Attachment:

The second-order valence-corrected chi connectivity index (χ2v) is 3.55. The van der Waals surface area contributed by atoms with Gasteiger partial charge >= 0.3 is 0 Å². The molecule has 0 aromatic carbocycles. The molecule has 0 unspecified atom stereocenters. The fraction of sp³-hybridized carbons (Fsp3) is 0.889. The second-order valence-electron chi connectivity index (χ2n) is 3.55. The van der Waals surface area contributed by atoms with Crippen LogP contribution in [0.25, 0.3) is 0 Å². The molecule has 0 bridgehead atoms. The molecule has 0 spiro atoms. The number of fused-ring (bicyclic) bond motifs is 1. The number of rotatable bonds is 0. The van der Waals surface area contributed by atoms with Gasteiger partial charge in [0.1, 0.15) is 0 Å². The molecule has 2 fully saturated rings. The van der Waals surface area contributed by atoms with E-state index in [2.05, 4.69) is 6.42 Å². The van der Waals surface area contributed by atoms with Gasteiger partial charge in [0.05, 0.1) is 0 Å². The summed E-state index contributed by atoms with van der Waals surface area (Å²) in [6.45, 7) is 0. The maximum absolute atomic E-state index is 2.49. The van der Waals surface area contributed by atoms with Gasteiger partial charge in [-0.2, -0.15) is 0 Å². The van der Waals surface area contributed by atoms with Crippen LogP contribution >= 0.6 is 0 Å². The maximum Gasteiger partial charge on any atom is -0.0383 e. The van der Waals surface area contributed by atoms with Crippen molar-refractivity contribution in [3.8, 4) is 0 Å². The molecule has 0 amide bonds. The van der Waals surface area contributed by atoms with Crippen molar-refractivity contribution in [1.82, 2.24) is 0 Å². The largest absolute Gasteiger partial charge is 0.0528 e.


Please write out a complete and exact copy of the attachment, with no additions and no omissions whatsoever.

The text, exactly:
The second-order valence-corrected chi connectivity index (χ2v) is 3.55. The van der Waals surface area contributed by atoms with Gasteiger partial charge >= 0.3 is 0 Å². The molecule has 0 aromatic carbocycles. The molecule has 0 unspecified atom stereocenters. The fraction of sp³-hybridized carbons (Fsp3) is 0.889. The second-order valence-electron chi connectivity index (χ2n) is 3.55. The van der Waals surface area contributed by atoms with Crippen LogP contribution in [0.25, 0.3) is 0 Å². The molecule has 0 bridgehead atoms. The molecule has 0 spiro atoms. The number of fused-ring (bicyclic) bond motifs is 1. The number of rotatable bonds is 0. The van der Waals surface area contributed by atoms with Gasteiger partial charge in [0.1, 0.15) is 0 Å². The molecule has 2 fully saturated rings. The van der Waals surface area contributed by atoms with E-state index in [2.05, 4.69) is 6.42 Å². The van der Waals surface area contributed by atoms with Gasteiger partial charge in [0.05, 0.1) is 0 Å². The summed E-state index contributed by atoms with van der Waals surface area (Å²) in [6.45, 7) is 0. The maximum absolute atomic E-state index is 2.49. The van der Waals surface area contributed by atoms with Gasteiger partial charge in [-0.2, -0.15) is 0 Å². The van der Waals surface area contributed by atoms with Crippen LogP contribution >= 0.6 is 0 Å². The maximum Gasteiger partial charge on any atom is -0.0383 e. The van der Waals surface area contributed by atoms with Crippen molar-refractivity contribution in [3.8, 4) is 0 Å². The molecule has 0 amide bonds. The van der Waals surface area contributed by atoms with Crippen molar-refractivity contribution in [1.82, 2.24) is 0 Å². The largest absolute Gasteiger partial charge is 0.0528 e.